ExoAtlet IIis intended for use as a gait training and rehabilitation device to improve walking function and independence in patients with a neurological or muscular injury, illness, or weakness.
Methods of control
— Smart crutch for a patient;
— Tablet for medical staff or an assistant.
Usability and safety features
— Natural gait pattern: accurate adjustment
for every patient;
— Ergonomic handles on the back for physical
therapists with the control button;
— Emergency shutdown & Spasticity Protection Unit;
— Back support for patients with cervical injuries;
— Ergonomic materials that are easy to clean;
— One battery charge is enough for a full day’s training;
— Adjustments don’t require any tools;
- up to 100 kg
– a patient’s weight
- 160-190 cm
– a patient’s height
For patients with
— CEREBRAL PALSY
— SPINAL CORD INJURY
— MULTIPLE SCLEROSIS
— TRAUMATIC BRAIN INJURY
— and after ARTHROPLASTY
CE Mark and ISO:13485 certified, cleared by FDA.
Real-time training reporting
Convenient way of controlling the data on training sessions, the analysis of which allows to tailor the ExoRehabilitation sessions more efficiently to the patient’s needs.
"ExoAtlet exoskeleton allowed me to test my scientific hypothesis, answer the questions that would remain unanswered otherwise, and state new questions. With its help, I compared patterns of neural activity occurring in the human brain in healthy and pathological conditions. For example, the use of the exoskeleton during brain-machine interface control tests revealed fundamentally different dynamics of neural activity occurring in different patterns of locomotion."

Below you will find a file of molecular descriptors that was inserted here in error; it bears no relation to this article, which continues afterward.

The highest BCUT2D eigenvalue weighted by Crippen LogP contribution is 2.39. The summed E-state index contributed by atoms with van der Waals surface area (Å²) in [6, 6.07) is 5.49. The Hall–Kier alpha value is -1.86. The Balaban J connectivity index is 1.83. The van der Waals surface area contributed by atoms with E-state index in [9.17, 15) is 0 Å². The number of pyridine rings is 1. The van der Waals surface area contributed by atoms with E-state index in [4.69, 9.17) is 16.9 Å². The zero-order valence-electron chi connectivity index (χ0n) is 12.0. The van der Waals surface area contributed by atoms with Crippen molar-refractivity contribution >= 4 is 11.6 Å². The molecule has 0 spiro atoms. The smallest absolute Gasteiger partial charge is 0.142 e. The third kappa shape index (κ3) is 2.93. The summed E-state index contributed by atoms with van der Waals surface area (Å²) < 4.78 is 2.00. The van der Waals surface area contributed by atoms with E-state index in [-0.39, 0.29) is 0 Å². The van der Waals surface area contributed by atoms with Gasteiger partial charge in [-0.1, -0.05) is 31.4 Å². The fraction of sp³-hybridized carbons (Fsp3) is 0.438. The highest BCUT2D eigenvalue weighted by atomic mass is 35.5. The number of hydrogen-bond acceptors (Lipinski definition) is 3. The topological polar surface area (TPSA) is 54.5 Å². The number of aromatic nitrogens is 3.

"ExoAtlet is the best solution not only for practical tasks of my patients’ rehabilitation but also for research on the motor control of posture and locomotion – the fundamental studies that eventually lead to new clinical applications. With the aid of a brain-machine interface, human participants can simply give commands to the exoskeleton by thinking about it. Moreover, we’ve been investigating how such a brain-to-exoskeleton link could contribute to functional restoration and rehabilitation of patients suffering from lower-limb paralysis."